The Remedy for Love by Bill Roorbach (pub date October 2014). My copy of Roorbach's Life Among Giants from the 2012 Book Expo is still unread despite my having made a modest attempt to start it. So you wouldn't think that his latest would hold much attraction for me. And yet, it does. First off, I liked Roorbach when I met him. Algonquin is his publisher, and their authors have time to chat with the readers for whom they are signing (unlike Random House and MacMillan). Roorbach had a multitude of colorful bands on his arms, which I learned had been made for him by his daughter and that he was under strict orders not to take them off. The fact that he's a nice guy doesn't mean that he's a good writer, but the story of an odd couple who are thrown together to wait out the "Storm of the Century" grabs me for some reason.
As always, I came away with lots of thrillers, both by authors who are old favorites (Jeffrey Deaver, Chelsea Cain) and by some who might be added to the list. Although I hate the cover for Lacy Eye by Jessica Treadway, it's on my list. (The book will be out in spring 2015.) The plot line sounds somewhat reminiscent of Defending Jacob by William Landry (i.e., a crime occurs and a mother questions whether her daughter was involved or not). Nathan Filer's The Shock of the Fall (out now) also looks intriguing. It won the Costa Book of the Year Award (under the title Where the Moon Isn't). (This literary prize awards authors based in the UK and Ireland; previous winners include Hilary Mantel, Colm Toibin, and Kate Atkinson.) His background as a mental health nurse who's worked in a psych ward lends credibility to his book that is, in part, about a 19-year old who suffers from schizophrenia.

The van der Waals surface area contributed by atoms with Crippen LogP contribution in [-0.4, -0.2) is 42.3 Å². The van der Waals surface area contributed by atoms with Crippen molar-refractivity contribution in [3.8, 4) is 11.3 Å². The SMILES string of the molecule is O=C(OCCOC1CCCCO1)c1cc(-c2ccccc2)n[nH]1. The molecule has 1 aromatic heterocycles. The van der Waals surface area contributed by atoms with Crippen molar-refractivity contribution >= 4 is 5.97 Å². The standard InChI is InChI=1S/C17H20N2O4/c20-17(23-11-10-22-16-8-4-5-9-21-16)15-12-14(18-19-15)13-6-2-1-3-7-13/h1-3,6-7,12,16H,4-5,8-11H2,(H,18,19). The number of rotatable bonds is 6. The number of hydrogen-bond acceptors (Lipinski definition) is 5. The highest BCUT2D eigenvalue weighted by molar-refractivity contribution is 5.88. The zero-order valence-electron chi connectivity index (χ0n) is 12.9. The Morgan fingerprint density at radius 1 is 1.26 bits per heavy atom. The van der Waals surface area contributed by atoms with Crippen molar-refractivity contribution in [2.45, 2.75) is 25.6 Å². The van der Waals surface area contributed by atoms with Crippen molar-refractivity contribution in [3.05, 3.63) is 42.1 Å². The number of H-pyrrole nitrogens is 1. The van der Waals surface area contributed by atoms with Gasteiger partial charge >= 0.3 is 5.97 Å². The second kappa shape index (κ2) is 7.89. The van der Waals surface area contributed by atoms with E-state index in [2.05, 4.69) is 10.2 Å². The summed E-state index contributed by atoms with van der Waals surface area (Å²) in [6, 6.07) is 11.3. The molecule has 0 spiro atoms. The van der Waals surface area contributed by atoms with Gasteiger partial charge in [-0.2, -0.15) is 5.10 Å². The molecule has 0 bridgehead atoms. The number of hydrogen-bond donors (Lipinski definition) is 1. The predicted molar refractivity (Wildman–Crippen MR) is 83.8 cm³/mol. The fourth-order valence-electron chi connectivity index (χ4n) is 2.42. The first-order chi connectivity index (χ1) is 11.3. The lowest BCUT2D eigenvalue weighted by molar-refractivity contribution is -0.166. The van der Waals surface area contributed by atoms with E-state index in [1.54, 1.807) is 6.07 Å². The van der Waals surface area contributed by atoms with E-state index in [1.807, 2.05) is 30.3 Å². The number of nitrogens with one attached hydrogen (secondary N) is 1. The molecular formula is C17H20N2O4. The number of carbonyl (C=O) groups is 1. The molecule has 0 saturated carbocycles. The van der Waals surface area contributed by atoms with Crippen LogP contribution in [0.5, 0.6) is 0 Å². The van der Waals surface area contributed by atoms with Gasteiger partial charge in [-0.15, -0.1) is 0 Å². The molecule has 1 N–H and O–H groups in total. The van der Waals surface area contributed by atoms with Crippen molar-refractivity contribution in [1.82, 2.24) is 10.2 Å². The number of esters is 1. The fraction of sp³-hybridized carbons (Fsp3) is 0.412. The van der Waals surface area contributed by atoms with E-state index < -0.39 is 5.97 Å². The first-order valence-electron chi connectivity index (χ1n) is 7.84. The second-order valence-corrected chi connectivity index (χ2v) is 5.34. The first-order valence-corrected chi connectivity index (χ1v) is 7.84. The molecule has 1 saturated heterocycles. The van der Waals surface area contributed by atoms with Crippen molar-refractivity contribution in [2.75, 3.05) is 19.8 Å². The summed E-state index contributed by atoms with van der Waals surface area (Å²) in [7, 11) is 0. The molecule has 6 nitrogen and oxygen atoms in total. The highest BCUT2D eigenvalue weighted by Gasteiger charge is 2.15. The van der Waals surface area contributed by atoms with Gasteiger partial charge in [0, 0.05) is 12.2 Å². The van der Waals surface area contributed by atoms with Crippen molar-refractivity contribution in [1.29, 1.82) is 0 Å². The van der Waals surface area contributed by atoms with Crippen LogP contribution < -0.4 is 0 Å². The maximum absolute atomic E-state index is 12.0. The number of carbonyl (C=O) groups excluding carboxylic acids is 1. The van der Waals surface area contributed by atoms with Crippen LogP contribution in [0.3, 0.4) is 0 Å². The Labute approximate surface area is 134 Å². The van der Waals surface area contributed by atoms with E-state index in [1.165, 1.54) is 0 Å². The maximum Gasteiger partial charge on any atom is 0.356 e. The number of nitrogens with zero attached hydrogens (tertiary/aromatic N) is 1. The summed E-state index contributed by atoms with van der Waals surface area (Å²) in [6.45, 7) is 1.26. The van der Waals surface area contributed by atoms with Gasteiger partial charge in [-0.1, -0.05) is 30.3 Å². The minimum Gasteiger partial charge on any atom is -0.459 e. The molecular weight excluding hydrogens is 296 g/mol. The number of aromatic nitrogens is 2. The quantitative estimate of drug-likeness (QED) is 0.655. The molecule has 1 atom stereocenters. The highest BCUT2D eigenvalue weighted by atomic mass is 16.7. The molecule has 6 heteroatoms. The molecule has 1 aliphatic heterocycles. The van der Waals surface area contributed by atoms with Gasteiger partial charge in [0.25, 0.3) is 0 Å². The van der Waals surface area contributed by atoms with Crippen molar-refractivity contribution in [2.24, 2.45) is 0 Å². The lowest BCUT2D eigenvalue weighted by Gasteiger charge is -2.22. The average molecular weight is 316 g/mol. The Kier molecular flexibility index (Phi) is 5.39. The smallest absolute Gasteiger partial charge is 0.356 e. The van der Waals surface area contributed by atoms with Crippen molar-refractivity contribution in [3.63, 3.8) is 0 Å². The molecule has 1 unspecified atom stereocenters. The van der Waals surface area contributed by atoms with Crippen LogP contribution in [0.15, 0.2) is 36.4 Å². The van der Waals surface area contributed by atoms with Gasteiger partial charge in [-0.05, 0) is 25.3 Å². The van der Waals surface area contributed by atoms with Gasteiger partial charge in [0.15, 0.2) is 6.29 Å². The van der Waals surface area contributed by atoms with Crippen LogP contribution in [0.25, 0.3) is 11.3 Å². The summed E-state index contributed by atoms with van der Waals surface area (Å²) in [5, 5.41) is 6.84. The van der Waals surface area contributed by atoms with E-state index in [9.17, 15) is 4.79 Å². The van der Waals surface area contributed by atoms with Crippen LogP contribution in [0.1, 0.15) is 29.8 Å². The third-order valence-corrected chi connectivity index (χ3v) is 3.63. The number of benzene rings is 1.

Update on other books I've mentioned: I finished Editor Buzz Book My Sunshine Away by M.O. Walsh. I loved the way that Walsh captured the voice of his 14-year old narrator as he tries to make sense of his feelings for Lindy Simpson, the girl he's been in love with since the day the Space Shuttle Challenger crashed. (This story was incredibly touching.) When Lindy is raped, the boys/men in their neighborhood become suspects, including our narrator. In general, I enjoyed Walsh's writing and the way he brought the story together. What I didn't like was his incorporation of serial killer Jeffrey Dahmer into the story -- sort of a cautionary tale, sort of an analogy. It didn't work for me and made me lose my focus on the core story. Nonetheless, a very strong debut novel. Look for it in January 2015.
Time to get reading!